Renee Fleming's Music and the Mind

The OHSU Brain Institute is proud to partner with the Oregon Symphony to present Renée Fleming, world-renowned soprano and art advocate, for an evening discussion of music and neuroscience. Following her presentation of Music and the Mind, Ms. Fleming will be joined by Marc Freeman, Ph.D., director of the Vollum Institute, Larry Sherman, Ph.D., senior scientist at the Oregon National Primate Research Center at OHSU and musician, and Erick Gallun, Ph.D., associate professor in OHSU's department of Otolaryngology for a conversation with our Portland Community.

Friday, September 21, 6 p.m.

OHSU Auditorium, Marquam Hill

Advance tickets are not required, although RSVP is requested to Kate Stout. Seating is first-come-first-served. See OHSU Transportation and Parking for travel information. Parking permits and hourly payment are not required after 5 p.m. Please do not park in any spaces noted as reserved 24/7.

Renée Fleming

Renee Fleming Headshot

Renée Fleming's Music and the Mind presentation explores the power of music as it relates to health, including childhood development, music therapy and discoveries that are changing our understanding of the brain. Ms. Fleming's presentation is inspired by the Sound Health initiative, which she spearheaded as part of her role as Artistic Advisory to the John F. Kennedy Center for the Performing Arts. The initiative, established in partnership with the National Institutes of Health and in association with the National Endowment for the Arts, explores and brings attention to research and practice at the intersection of music, health and neuroscience.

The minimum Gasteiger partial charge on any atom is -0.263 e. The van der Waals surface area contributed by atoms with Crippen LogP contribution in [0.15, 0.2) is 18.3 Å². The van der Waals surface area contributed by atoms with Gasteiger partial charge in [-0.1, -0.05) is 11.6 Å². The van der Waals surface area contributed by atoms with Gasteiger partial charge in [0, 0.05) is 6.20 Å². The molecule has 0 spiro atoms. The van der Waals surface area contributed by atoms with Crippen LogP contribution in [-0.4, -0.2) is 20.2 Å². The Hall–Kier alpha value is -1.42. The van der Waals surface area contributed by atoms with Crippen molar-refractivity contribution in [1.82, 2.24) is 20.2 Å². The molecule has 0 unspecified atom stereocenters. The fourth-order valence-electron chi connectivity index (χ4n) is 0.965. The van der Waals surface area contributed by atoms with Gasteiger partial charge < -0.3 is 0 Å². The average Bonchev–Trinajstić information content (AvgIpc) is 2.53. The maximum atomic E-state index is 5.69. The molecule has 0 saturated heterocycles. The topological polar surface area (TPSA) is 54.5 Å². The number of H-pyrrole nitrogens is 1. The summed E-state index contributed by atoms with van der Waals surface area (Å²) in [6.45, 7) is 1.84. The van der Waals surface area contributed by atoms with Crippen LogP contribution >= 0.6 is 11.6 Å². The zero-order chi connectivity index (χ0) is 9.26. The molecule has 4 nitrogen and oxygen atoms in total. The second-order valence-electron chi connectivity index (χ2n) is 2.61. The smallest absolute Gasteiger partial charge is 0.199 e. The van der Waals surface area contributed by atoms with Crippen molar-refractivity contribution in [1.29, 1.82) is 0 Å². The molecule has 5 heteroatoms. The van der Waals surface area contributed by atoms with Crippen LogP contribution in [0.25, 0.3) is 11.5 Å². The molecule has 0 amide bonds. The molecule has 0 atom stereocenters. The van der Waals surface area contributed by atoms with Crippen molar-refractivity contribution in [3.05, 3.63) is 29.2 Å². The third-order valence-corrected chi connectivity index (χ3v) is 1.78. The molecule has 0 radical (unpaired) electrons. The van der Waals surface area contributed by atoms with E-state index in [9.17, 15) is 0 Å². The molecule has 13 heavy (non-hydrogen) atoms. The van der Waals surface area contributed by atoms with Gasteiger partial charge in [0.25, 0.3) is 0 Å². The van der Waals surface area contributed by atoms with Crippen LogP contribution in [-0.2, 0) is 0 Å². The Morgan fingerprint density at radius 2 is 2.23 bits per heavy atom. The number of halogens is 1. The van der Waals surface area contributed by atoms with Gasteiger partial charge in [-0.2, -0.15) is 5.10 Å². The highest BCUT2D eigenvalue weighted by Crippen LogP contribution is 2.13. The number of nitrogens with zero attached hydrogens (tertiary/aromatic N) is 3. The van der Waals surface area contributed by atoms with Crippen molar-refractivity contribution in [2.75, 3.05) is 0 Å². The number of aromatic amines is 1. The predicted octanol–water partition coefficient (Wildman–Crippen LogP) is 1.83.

Throughout Ms. Fleming's journey as an artist, she has been struck by music's power to heal and transform lives. "Today we are riding a wave of scientific discovery in music and neuroscience, and I'm fascinated by the breadth of the research being conducted. Beyond its ability to enthrall and entertain, music can offer a host of health benefits - from childhood development to therapeutic applications for Alzheimer's disease, autism, PTSD, Parkinson's disease and chronic pain," said Ms. Fleming. "And close to my heart, singing can retrain the brain to use different neural circuitry, helping those who have sustained a traumatic brain injury or suffered a stroke regain the ability to speak."

Renee Fleming in ballgown

See Renée Fleming in Concert
One Night Only!
September 23, 2018, 7:30 p.m.
Arlene Schnitzer Concert Hall

America's favorite soprano, also known as "the People's Diva," returns to Portland to showcase her legendary voice and spell binding artistry alongside Music Director Carlos Kalmar and the Oregon Symphony, in a program that features her extraordinary range, from Strauss to Sondheim to Sting.

Order now for best seats and prices. Tickets at orsymphony.org.